In our previous studies, the pharmacological activities of WRPE were different according to the extraction solvents. For example, the antioxidative potential was strongest in hexane fraction, followed by butanol fraction and water extract. It was confirmed that the antioxidant activity of hexane fraction was comparable to well-known antioxidants butylated hydroxyanisole (BHA) and L-ascorbic acid (vitamin C) [13, 14]. In the present study, we adopted ethanol, enzyme, and HTHP as solvents feasible for oral administration and dermal application. As results, all 3 kinds of extract exerted strong antioxidative activities in DPPH-scavenging assay as well as in lipid peroxidation test (data not shown), implying that the 3 types of WRPE might have antiaging potential [2].

It was well known that degradation of a major portion (higher than 90%) of collagens affects directly on the decline of skin elasticity and wrinkle formation. There are many types of collagen-breakdown enzyme, wherein MMP-1 (collagenase) is one of the enzymes playing a central role [20, 21, 22]. The MMP-1 activity was inhibited by WRPE after 30min-lag time (Figure 1). By comparison, it was found that WRPE-EtOH and WRPE-enzyme were more effective than WRPE-HTHP in the inhibition of MMP-1. Although the enzyme activity was fully inhibited by all 3 extracts at 100 µg/mL in 60 min, a partial inhibition (50-70%) was achieved only by WRPE-EtOH and WRPE-enzyme at 50 µg/mL.


Figure 1
Inhibition of matrix metalloproteinase-1 (MMP-1) by white rose petal extracts (WRPE). White rose petals were extracted with ethanol (WRPE-EtOH, A), enzyme (WRP-enzyme, B) or high temperature-high pressure (WRPE-HTHP, C). ■, blank (buffer alone); ▲, vehicle (MMP-1 alone); ▼, trypsin inhibitor; ○, 25 µg/mL WRPE; □, 50 µg/mL WRPE; ◇, 100 µg/mL WRPE.
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It was known that up-regulated activity of skin fibroblast-derived elastase causes impairment of elastic fiber configuration and the subsequent loss of skin elasticity, in which UVA-exposed fibroblasts play important and additional roles in UVA-induced sagging and wrinkling by up-regulating neprilysin and MMP-1, respectively [5]. In the present study, high concentrations (≥250 µg/mL) of WRPE markedly inhibited the elastase activity (Figure 2). In addition, low concentrations (15.6-125 µg/mL) of WRPE-EtOH significantly inhibited the enzyme activity.


Figure 2
Inhibition of elastase by white rose petal extracts (WRPE). White rose petals were extracted with ethanol (WRPE-EtOH, A), enzyme (WRP-enzyme, B) or high temperature-high pressure (WRPE-HTHP, C). *,**,***Significantly different from vehicle control (Ctrl) (*<0.05, **<0.01, ***<0.001).
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Melanocytes, activated by α-melanocyte-stimulating hormone (α-MSH) or UVB, are major cells responsible for synthesis of melanin pigment in the skin. Melanin is synthesized by tyrosinase which is supported by tyrosinase related protein-1 (TRP-1) and TRP-2 [23, 24]. Being substrates of tyrosinase for melanin biosynthesis, L-tyrosine and L-DOPA are components in melanosomes of melanocytes located in dermal stratum basale. Thus, screening bioactive ingredients for skin whitening is focused on the inhibition of tyrosinase activity [25]. In the present study, it was confirmed that tyrosinase was remarkably inhibited by WRPE (Figure 3). It is of interest to note that WRPE-EtOH was superior to WRPE-enzyme and WRPE-HTHP in the inhibition of tyrosinase. WRPE-EtOH significantly inhibited the enzyme activity from 31.2 µM, reaching 80% inhibition at 125 µM, a similar degree to that obtained with 500 µM vitamin C. WRPE-enzyme significantly inhibited tyrosinase activity from 62.5 µM.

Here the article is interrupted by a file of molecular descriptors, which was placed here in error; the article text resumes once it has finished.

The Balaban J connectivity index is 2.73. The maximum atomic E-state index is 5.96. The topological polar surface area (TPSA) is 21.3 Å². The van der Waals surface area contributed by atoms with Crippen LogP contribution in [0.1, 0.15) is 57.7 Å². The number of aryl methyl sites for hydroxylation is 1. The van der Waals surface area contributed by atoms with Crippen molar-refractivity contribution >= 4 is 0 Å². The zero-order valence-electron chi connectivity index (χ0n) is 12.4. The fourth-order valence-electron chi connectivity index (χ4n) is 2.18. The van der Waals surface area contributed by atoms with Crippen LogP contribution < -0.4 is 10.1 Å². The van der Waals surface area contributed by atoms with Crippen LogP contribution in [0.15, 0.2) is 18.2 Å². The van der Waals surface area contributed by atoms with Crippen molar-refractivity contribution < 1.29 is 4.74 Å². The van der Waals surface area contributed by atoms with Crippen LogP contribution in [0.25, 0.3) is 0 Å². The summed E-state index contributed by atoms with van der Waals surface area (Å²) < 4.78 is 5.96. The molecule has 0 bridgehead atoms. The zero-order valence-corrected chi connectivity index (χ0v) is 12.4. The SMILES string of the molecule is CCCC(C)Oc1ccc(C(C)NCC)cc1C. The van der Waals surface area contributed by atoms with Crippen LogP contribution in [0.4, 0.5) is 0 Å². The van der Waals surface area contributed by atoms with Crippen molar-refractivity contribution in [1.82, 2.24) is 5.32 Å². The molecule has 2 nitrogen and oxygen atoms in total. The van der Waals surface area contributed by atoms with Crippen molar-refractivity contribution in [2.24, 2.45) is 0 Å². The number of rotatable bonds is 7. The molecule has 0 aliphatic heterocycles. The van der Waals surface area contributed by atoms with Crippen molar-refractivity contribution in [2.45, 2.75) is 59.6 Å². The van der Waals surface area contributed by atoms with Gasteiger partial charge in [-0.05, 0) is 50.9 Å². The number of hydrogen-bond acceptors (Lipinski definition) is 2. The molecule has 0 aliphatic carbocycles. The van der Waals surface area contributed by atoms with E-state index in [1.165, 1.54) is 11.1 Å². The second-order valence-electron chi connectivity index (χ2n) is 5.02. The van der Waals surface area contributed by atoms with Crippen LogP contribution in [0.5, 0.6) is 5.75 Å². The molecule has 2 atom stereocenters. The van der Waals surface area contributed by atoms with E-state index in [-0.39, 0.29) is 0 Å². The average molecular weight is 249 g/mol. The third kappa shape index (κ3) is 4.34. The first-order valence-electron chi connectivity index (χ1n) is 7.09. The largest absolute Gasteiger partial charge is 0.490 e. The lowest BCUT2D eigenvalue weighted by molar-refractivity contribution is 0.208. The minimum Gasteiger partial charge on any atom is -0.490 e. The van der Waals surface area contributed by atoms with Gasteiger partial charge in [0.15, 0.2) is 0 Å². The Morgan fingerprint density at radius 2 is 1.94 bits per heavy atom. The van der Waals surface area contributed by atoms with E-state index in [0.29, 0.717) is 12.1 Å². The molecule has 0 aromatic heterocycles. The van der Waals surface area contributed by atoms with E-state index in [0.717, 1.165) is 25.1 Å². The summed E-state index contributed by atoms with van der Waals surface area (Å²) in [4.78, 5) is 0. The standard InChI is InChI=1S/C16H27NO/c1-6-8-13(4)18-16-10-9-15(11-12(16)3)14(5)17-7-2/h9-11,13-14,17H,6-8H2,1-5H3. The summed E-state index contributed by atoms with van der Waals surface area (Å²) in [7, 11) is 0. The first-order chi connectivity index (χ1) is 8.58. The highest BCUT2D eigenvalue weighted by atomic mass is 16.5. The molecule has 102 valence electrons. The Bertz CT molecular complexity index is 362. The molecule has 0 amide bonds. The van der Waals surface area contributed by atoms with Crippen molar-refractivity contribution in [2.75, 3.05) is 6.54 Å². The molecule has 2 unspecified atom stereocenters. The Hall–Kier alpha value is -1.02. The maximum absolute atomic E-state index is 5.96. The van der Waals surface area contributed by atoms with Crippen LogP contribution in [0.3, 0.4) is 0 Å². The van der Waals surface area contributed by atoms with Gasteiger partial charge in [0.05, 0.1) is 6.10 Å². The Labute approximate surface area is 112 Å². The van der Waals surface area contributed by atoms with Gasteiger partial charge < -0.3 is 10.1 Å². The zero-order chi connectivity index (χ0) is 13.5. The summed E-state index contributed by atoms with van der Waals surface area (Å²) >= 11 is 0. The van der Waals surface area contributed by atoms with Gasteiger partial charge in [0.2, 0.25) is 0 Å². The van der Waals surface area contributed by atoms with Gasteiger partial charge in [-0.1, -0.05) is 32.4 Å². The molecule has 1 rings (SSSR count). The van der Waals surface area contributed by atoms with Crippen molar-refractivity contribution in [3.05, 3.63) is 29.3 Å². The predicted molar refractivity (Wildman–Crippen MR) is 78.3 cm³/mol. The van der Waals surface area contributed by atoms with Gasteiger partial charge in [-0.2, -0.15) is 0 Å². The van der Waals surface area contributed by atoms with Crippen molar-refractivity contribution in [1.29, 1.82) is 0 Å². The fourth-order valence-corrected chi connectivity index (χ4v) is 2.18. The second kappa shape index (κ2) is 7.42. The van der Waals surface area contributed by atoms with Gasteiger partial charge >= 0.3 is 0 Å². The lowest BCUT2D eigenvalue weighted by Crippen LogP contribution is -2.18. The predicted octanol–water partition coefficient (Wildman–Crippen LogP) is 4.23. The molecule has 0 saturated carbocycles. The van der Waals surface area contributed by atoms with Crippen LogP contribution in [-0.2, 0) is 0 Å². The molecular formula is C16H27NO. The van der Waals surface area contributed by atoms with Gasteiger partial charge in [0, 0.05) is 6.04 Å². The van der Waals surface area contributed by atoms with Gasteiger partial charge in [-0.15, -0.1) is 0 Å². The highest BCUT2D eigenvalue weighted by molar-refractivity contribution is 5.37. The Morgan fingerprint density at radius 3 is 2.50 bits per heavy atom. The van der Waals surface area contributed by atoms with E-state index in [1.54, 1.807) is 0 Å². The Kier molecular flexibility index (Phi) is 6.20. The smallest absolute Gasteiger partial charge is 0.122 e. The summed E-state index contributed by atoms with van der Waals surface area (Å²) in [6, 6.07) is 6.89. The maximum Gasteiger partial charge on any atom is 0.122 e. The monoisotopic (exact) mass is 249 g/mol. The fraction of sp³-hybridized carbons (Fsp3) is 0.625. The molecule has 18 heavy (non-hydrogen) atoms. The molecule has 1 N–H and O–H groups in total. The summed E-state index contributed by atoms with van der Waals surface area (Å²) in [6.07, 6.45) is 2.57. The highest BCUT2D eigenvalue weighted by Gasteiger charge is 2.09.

Figure 3
Inhibition of tyrosinase by white rose petal extracts (WRPE). White rose petals were extracted with ethanol (WRPE-EtOH, A), enzyme (WRP-enzyme, B) or high temperature-high pressure (WRPE-HTHP, C). *,**,***Significantly different from vehicle control (Ctrl) (*<0.05, **<0.01, ***<0.001).
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In the present study, the inhibitory effects on MMP-1, elastase, and tyrosinase activities were assessed for 3 different extracts of white rose petals. By comparison, WRPE-EtOH and WRPE-enzyme were similar in MMP-1- and elastase-inhibitory capacities, exhibiting higher efficacy than WRPE-HTHP. Notably, there was a marked different in tyrosinase inhibition among WRPE-EtOH, WRPE-enzyme, and WRPE-HTHP: i.e., WRPE-EtOH was the most effective. Although 36 peaks were obtained from GC/MS analysis of WRPE, and gartanin derivatives were identified as possible active ingredients during fractionation in our ongoing study (data not shown) [26], additional ingredients remain to be clarified. In addition to its strong antioxidative activity [27], the ethanol extract of white rose petals was confirmed to be effective in inhibiting skin aging-related enzymes. Therefore, it is suggested that WRPE-EtOH could be a good candidate for the improvement of skin aging such as wrinkle formation and pigmentation.

Notes

Conflict of interests:The authors declare that there is no financial conflict of interests to publish these results.

Acknowledgment

This research was supported by High Value-Added Food Technology Development Program, Ministry of Agriculture, Food and Rural Affairs (MAFRA; grant number 113034-3).